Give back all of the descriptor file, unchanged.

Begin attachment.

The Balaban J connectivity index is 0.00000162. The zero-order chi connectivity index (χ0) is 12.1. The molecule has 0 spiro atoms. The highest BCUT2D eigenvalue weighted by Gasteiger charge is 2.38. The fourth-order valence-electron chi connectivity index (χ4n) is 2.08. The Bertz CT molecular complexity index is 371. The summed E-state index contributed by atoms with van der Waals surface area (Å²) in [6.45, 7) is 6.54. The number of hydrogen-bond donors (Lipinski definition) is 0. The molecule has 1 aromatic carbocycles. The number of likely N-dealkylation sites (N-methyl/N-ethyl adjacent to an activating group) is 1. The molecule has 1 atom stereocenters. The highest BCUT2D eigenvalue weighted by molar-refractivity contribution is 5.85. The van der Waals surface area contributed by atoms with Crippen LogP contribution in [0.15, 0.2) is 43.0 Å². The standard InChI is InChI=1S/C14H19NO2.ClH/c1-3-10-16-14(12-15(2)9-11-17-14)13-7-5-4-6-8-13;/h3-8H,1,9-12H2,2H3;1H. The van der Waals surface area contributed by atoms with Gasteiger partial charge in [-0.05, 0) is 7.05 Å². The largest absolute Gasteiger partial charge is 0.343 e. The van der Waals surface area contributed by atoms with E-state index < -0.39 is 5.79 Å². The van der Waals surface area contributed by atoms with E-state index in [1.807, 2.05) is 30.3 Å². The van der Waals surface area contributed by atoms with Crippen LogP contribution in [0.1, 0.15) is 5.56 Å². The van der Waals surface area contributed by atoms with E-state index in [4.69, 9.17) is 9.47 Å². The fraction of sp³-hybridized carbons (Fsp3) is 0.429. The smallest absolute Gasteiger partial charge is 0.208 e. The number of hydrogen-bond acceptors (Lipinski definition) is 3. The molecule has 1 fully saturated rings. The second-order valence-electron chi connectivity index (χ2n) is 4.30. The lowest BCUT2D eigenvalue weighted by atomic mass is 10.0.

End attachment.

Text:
The Balaban J connectivity index is 0.00000162. The zero-order chi connectivity index (χ0) is 12.1. The molecule has 0 spiro atoms. The highest BCUT2D eigenvalue weighted by Gasteiger charge is 2.38. The fourth-order valence-electron chi connectivity index (χ4n) is 2.08. The Bertz CT molecular complexity index is 371. The summed E-state index contributed by atoms with van der Waals surface area (Å²) in [6.45, 7) is 6.54. The number of hydrogen-bond donors (Lipinski definition) is 0. The molecule has 1 aromatic carbocycles. The number of likely N-dealkylation sites (N-methyl/N-ethyl adjacent to an activating group) is 1. The molecule has 1 atom stereocenters. The highest BCUT2D eigenvalue weighted by molar-refractivity contribution is 5.85. The van der Waals surface area contributed by atoms with Crippen LogP contribution in [0.15, 0.2) is 43.0 Å². The standard InChI is InChI=1S/C14H19NO2.ClH/c1-3-10-16-14(12-15(2)9-11-17-14)13-7-5-4-6-8-13;/h3-8H,1,9-12H2,2H3;1H. The van der Waals surface area contributed by atoms with Gasteiger partial charge in [-0.05, 0) is 7.05 Å². The largest absolute Gasteiger partial charge is 0.343 e. The van der Waals surface area contributed by atoms with E-state index < -0.39 is 5.79 Å². The van der Waals surface area contributed by atoms with E-state index in [1.807, 2.05) is 30.3 Å². The van der Waals surface area contributed by atoms with Crippen LogP contribution in [0.1, 0.15) is 5.56 Å². The van der Waals surface area contributed by atoms with E-state index in [4.69, 9.17) is 9.47 Å². The fraction of sp³-hybridized carbons (Fsp3) is 0.429. The smallest absolute Gasteiger partial charge is 0.208 e. The number of hydrogen-bond acceptors (Lipinski definition) is 3. The molecule has 1 fully saturated rings. The second-order valence-electron chi connectivity index (χ2n) is 4.30. The lowest BCUT2D eigenvalue weighted by atomic mass is 10.0.